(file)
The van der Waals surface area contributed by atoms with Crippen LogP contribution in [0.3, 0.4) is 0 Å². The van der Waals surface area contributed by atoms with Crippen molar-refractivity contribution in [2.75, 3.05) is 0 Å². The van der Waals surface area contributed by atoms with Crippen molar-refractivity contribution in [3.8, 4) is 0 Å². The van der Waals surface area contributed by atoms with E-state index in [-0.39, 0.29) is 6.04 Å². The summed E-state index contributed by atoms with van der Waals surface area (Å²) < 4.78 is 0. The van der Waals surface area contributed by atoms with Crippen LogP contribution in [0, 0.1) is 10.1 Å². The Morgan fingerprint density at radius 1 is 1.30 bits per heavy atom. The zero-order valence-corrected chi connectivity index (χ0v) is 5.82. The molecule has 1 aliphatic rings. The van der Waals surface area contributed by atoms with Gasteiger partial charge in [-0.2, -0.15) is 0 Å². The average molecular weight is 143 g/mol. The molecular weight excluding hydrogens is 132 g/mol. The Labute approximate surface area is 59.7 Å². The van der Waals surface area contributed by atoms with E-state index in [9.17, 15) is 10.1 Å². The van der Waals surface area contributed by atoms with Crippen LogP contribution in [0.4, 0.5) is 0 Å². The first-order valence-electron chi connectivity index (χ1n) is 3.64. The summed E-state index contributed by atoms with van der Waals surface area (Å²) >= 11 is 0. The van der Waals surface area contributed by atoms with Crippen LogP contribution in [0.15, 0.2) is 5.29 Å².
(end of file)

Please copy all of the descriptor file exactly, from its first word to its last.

The van der Waals surface area contributed by atoms with Crippen LogP contribution in [0.3, 0.4) is 0 Å². The van der Waals surface area contributed by atoms with Crippen molar-refractivity contribution in [2.75, 3.05) is 0 Å². The van der Waals surface area contributed by atoms with Crippen molar-refractivity contribution in [3.8, 4) is 0 Å². The van der Waals surface area contributed by atoms with E-state index in [-0.39, 0.29) is 6.04 Å². The summed E-state index contributed by atoms with van der Waals surface area (Å²) < 4.78 is 0. The van der Waals surface area contributed by atoms with Crippen LogP contribution in [0, 0.1) is 10.1 Å². The Morgan fingerprint density at radius 1 is 1.30 bits per heavy atom. The zero-order valence-corrected chi connectivity index (χ0v) is 5.82. The molecule has 1 aliphatic rings. The van der Waals surface area contributed by atoms with Gasteiger partial charge in [-0.2, -0.15) is 0 Å². The average molecular weight is 143 g/mol. The molecular weight excluding hydrogens is 132 g/mol. The Labute approximate surface area is 59.7 Å². The van der Waals surface area contributed by atoms with E-state index in [9.17, 15) is 10.1 Å². The van der Waals surface area contributed by atoms with Crippen LogP contribution in [0.4, 0.5) is 0 Å². The first-order valence-electron chi connectivity index (χ1n) is 3.64. The summed E-state index contributed by atoms with van der Waals surface area (Å²) >= 11 is 0. The van der Waals surface area contributed by atoms with Crippen LogP contribution in [0.15, 0.2) is 5.29 Å².